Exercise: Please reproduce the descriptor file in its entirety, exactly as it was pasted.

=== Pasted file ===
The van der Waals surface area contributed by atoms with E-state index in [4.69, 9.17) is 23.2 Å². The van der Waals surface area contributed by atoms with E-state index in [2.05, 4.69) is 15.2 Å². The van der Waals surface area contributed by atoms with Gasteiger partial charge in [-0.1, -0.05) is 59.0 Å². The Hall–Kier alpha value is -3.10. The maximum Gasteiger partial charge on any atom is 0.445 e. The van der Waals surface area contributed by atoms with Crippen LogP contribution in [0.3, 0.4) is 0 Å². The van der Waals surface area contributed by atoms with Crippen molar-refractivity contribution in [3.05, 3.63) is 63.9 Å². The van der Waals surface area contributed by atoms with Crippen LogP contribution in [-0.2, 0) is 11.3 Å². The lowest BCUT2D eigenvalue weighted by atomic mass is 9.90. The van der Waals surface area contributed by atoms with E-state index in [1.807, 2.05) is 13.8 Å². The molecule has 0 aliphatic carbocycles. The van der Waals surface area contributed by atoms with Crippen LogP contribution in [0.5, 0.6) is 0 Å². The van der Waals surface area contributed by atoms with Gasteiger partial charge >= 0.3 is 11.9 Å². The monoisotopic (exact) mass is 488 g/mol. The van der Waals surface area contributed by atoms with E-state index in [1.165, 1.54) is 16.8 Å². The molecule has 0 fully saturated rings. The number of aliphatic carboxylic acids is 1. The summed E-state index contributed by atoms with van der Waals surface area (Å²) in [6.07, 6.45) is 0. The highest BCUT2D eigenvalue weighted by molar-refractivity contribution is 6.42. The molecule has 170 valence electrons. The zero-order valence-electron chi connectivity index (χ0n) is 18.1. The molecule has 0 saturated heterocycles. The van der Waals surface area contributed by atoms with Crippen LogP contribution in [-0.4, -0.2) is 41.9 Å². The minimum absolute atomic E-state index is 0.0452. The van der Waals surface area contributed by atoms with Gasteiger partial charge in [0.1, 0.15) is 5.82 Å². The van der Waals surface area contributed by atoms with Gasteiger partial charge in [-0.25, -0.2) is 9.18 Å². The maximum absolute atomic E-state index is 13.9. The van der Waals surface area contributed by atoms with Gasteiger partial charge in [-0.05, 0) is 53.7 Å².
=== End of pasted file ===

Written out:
The van der Waals surface area contributed by atoms with E-state index in [4.69, 9.17) is 23.2 Å². The van der Waals surface area contributed by atoms with E-state index in [2.05, 4.69) is 15.2 Å². The van der Waals surface area contributed by atoms with Gasteiger partial charge in [-0.1, -0.05) is 59.0 Å². The Hall–Kier alpha value is -3.10. The maximum Gasteiger partial charge on any atom is 0.445 e. The van der Waals surface area contributed by atoms with Crippen LogP contribution in [0.3, 0.4) is 0 Å². The van der Waals surface area contributed by atoms with Crippen molar-refractivity contribution in [3.05, 3.63) is 63.9 Å². The van der Waals surface area contributed by atoms with Crippen LogP contribution in [-0.2, 0) is 11.3 Å². The lowest BCUT2D eigenvalue weighted by atomic mass is 9.90. The van der Waals surface area contributed by atoms with E-state index in [1.807, 2.05) is 13.8 Å². The molecule has 0 aliphatic carbocycles. The van der Waals surface area contributed by atoms with Crippen LogP contribution in [0.5, 0.6) is 0 Å². The van der Waals surface area contributed by atoms with Gasteiger partial charge >= 0.3 is 11.9 Å². The monoisotopic (exact) mass is 488 g/mol. The van der Waals surface area contributed by atoms with E-state index in [1.165, 1.54) is 16.8 Å². The molecule has 0 fully saturated rings. The number of aliphatic carboxylic acids is 1. The summed E-state index contributed by atoms with van der Waals surface area (Å²) in [6.07, 6.45) is 0. The highest BCUT2D eigenvalue weighted by molar-refractivity contribution is 6.42. The molecule has 170 valence electrons. The zero-order valence-electron chi connectivity index (χ0n) is 18.1. The molecule has 0 saturated heterocycles. The van der Waals surface area contributed by atoms with Crippen LogP contribution in [-0.4, -0.2) is 41.9 Å². The minimum absolute atomic E-state index is 0.0452. The van der Waals surface area contributed by atoms with Gasteiger partial charge in [0.1, 0.15) is 5.82 Å². The van der Waals surface area contributed by atoms with Gasteiger partial charge in [-0.25, -0.2) is 9.18 Å². The maximum absolute atomic E-state index is 13.9. The van der Waals surface area contributed by atoms with Gasteiger partial charge in [-0.05, 0) is 53.7 Å².